“There is a lot of discussion about organizational purpose. I agree that it is important; but what’s missing is the focus on the individual and the challenges workers are facing,” said Erica Volini, Deloitte. “The reality is that while technology is helping organizations gain competitive advantage, it can simultaneously mean that workers lose their identity in the workplace. We see a call to action for organizations to reinvent their approach to human capital with the worker in mind; and to create opportunities for continuous learning, accelerated development, and professional and personal growth.”

The future of the workforce

As organizations look to effectively lead the social enterprise, they must adapt to the forces restructuring work and the implications to the workforce – both in composition and capability – while embedding a meaningful experience for workers.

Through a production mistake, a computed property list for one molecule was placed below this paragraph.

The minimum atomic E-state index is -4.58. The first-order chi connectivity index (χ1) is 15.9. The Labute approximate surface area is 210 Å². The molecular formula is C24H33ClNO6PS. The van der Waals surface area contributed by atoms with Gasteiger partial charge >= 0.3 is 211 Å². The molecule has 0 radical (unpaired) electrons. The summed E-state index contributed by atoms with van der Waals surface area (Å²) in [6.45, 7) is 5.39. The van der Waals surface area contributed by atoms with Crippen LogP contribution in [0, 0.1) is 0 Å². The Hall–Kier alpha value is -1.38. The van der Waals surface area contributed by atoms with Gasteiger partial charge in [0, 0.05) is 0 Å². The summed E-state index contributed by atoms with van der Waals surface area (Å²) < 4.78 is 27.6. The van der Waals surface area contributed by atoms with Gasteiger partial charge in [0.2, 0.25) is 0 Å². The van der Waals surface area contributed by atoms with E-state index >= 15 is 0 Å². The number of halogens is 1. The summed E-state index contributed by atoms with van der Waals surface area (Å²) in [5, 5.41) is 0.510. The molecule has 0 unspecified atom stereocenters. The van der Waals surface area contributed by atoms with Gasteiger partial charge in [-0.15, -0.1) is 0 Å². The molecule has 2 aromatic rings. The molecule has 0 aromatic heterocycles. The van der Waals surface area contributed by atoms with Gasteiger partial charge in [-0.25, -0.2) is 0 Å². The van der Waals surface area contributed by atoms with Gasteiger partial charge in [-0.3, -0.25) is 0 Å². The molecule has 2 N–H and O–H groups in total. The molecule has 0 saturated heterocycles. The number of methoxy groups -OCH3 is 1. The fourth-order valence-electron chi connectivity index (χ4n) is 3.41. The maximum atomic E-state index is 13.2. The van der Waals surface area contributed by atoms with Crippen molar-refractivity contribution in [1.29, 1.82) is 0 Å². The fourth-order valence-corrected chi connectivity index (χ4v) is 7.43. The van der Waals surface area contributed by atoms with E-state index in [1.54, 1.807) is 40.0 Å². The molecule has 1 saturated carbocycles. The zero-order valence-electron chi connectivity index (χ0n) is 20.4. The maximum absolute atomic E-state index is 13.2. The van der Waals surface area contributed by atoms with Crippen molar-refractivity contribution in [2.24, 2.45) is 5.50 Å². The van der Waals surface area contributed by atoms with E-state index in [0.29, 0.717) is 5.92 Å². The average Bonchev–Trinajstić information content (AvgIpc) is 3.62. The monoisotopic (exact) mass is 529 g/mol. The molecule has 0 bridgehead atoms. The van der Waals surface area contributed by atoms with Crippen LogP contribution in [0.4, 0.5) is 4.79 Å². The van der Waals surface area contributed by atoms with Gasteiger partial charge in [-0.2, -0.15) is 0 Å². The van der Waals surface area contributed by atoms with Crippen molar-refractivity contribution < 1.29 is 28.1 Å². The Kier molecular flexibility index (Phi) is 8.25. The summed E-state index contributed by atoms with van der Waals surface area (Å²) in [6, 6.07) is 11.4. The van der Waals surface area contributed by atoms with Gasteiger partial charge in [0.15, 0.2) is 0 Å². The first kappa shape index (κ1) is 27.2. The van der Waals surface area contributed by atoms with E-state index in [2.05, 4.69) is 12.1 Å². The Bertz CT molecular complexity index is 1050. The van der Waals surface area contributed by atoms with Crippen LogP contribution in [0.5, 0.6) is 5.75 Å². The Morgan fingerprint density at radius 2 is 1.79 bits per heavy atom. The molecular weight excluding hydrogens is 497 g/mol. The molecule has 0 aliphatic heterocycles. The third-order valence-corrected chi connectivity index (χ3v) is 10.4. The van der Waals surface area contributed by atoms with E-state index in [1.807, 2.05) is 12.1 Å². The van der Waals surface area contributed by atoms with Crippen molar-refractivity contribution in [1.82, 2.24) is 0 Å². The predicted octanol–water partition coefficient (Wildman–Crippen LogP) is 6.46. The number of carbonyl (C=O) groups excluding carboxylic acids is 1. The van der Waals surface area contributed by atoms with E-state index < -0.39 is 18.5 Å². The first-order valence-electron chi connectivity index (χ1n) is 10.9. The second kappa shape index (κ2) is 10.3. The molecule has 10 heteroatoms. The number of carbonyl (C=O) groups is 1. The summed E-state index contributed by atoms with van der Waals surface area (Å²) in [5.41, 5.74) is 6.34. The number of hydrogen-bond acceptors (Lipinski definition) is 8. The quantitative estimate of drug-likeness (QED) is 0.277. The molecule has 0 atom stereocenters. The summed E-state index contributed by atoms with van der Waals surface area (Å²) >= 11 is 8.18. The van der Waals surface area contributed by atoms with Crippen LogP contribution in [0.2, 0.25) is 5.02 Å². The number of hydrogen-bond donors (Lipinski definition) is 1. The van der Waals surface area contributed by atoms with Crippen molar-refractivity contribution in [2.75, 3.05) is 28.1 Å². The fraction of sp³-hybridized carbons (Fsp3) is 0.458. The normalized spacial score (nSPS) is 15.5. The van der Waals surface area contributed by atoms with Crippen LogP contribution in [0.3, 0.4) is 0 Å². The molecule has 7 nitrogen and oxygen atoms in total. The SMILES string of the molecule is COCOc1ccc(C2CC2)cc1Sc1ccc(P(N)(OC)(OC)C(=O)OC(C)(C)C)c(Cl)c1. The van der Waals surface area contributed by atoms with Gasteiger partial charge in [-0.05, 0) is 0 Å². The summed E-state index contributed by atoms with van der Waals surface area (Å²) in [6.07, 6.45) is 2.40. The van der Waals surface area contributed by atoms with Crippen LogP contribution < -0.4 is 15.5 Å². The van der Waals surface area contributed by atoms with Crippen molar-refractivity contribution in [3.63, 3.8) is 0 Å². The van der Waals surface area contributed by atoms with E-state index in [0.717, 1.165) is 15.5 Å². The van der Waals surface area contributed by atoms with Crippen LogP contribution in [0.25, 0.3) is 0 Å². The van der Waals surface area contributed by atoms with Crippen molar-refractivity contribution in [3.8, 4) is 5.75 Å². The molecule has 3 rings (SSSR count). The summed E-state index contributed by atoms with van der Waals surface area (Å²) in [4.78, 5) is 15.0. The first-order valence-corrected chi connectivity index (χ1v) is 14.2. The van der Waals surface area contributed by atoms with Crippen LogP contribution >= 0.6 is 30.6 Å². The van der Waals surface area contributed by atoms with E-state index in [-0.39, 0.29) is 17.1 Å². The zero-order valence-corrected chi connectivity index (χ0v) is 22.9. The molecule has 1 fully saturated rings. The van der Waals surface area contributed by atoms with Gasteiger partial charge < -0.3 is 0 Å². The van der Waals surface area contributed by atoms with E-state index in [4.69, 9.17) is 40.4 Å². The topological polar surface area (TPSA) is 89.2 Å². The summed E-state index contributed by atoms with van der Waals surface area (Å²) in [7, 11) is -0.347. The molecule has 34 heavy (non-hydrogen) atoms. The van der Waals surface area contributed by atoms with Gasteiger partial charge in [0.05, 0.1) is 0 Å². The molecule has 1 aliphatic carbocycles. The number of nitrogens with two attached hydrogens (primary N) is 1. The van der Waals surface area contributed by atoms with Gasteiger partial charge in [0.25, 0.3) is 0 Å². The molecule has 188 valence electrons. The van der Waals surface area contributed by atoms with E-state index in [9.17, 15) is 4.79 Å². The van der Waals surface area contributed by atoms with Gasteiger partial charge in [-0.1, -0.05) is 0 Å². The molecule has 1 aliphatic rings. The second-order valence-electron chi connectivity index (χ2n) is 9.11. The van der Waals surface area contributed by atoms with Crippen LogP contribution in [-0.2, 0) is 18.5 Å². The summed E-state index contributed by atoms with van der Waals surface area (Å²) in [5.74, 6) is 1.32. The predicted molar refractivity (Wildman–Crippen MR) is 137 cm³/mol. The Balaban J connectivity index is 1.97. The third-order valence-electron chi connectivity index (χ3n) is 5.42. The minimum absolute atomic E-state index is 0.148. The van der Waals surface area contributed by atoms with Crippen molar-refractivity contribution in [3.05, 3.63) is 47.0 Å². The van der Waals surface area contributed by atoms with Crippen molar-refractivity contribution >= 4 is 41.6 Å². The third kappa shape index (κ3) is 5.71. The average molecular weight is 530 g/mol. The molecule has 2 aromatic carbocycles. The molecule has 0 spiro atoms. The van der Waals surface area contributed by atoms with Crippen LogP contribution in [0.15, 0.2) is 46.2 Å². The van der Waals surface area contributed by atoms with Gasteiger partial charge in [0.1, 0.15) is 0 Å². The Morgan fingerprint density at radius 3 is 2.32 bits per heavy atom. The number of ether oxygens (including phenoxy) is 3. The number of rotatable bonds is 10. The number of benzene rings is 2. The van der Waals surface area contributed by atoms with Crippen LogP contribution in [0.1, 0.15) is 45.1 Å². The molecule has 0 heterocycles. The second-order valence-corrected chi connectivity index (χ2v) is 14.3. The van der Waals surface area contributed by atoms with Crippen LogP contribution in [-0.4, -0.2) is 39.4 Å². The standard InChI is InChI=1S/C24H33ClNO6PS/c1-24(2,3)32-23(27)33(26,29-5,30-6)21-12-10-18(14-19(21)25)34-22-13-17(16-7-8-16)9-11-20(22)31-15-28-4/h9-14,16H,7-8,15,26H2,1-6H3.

More than 86 percent of respondents cited reinventing the way people learn as important. Leading organizations are empowering individuals’ need to continuously develop skills. They do so by investing in new tools to embed learning into the flow of work.

There’s a need to sustain 50 to 60 year careers as part of a 100-year life. Consequently, lifelong learning has evolved from a matter of career advancement to workplace survival. However, even with this emphasis on learning, only 10 percent of respondents say their organizations are “very ready” to address this topic.

Superjobs

The ongoing adoption of automation technologies increases the need for continuous learning as 64 percent of respondents say that automation is important or very important. Yet even with these advancements, human skills remain critical to augmenting the value of this technology.

In response, organizations should consider redesigning work into a new category of “superjobs,” which combine the work and skill sets across multiple domains, opening up opportunities for mobility, advancement and the rapid adoption of new skills desperately needed today.